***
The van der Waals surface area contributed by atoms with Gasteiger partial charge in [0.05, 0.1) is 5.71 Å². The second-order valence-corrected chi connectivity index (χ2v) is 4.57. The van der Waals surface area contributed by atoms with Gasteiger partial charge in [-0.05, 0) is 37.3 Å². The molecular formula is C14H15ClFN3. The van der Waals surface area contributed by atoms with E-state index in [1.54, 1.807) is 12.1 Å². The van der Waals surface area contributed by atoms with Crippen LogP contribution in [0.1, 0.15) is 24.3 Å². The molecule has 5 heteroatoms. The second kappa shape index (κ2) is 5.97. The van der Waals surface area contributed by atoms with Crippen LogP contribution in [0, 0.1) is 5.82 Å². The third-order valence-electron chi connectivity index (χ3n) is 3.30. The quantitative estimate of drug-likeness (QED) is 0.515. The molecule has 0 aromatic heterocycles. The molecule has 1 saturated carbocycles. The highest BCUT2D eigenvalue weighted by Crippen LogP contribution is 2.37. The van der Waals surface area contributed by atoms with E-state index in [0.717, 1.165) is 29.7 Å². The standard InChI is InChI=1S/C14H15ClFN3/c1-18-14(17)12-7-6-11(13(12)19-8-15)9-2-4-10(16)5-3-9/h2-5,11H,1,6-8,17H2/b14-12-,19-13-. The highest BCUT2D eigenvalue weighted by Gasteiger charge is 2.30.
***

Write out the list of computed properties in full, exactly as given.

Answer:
The van der Waals surface area contributed by atoms with Gasteiger partial charge in [0.05, 0.1) is 5.71 Å². The second-order valence-corrected chi connectivity index (χ2v) is 4.57. The van der Waals surface area contributed by atoms with Gasteiger partial charge in [-0.05, 0) is 37.3 Å². The molecular formula is C14H15ClFN3. The van der Waals surface area contributed by atoms with E-state index in [1.54, 1.807) is 12.1 Å². The van der Waals surface area contributed by atoms with Crippen LogP contribution in [0.1, 0.15) is 24.3 Å². The molecule has 5 heteroatoms. The second kappa shape index (κ2) is 5.97. The van der Waals surface area contributed by atoms with Crippen LogP contribution in [0, 0.1) is 5.82 Å². The third-order valence-electron chi connectivity index (χ3n) is 3.30. The quantitative estimate of drug-likeness (QED) is 0.515. The molecule has 0 aromatic heterocycles. The molecule has 1 saturated carbocycles. The highest BCUT2D eigenvalue weighted by Crippen LogP contribution is 2.37. The van der Waals surface area contributed by atoms with E-state index in [0.717, 1.165) is 29.7 Å². The standard InChI is InChI=1S/C14H15ClFN3/c1-18-14(17)12-7-6-11(13(12)19-8-15)9-2-4-10(16)5-3-9/h2-5,11H,1,6-8,17H2/b14-12-,19-13-. The highest BCUT2D eigenvalue weighted by Gasteiger charge is 2.30.